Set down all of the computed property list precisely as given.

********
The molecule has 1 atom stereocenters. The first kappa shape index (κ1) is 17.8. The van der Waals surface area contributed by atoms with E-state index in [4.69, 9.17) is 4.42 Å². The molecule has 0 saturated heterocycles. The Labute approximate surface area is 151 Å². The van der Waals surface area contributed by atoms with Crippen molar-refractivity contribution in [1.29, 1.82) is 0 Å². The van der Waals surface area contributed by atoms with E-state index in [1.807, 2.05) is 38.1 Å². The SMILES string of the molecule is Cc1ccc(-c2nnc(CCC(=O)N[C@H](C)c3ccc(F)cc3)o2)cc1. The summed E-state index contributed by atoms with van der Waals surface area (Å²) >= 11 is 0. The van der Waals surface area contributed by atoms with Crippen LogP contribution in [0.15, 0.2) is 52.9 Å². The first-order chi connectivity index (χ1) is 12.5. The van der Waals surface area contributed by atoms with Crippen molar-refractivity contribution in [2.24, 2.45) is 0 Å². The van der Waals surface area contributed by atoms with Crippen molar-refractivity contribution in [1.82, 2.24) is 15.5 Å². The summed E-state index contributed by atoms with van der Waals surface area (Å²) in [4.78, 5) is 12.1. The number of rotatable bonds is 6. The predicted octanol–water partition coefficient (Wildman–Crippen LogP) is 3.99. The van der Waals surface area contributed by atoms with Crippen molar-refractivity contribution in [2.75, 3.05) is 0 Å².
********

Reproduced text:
The molecule has 1 atom stereocenters. The first kappa shape index (κ1) is 17.8. The van der Waals surface area contributed by atoms with E-state index in [4.69, 9.17) is 4.42 Å². The molecule has 0 saturated heterocycles. The Labute approximate surface area is 151 Å². The van der Waals surface area contributed by atoms with Crippen molar-refractivity contribution in [1.29, 1.82) is 0 Å². The van der Waals surface area contributed by atoms with E-state index in [1.807, 2.05) is 38.1 Å². The SMILES string of the molecule is Cc1ccc(-c2nnc(CCC(=O)N[C@H](C)c3ccc(F)cc3)o2)cc1. The summed E-state index contributed by atoms with van der Waals surface area (Å²) >= 11 is 0. The van der Waals surface area contributed by atoms with Crippen LogP contribution in [0.15, 0.2) is 52.9 Å². The first-order chi connectivity index (χ1) is 12.5. The van der Waals surface area contributed by atoms with Crippen molar-refractivity contribution in [2.24, 2.45) is 0 Å². The van der Waals surface area contributed by atoms with Crippen molar-refractivity contribution in [1.82, 2.24) is 15.5 Å². The summed E-state index contributed by atoms with van der Waals surface area (Å²) in [4.78, 5) is 12.1. The number of rotatable bonds is 6. The predicted octanol–water partition coefficient (Wildman–Crippen LogP) is 3.99. The van der Waals surface area contributed by atoms with Crippen molar-refractivity contribution in [2.75, 3.05) is 0 Å².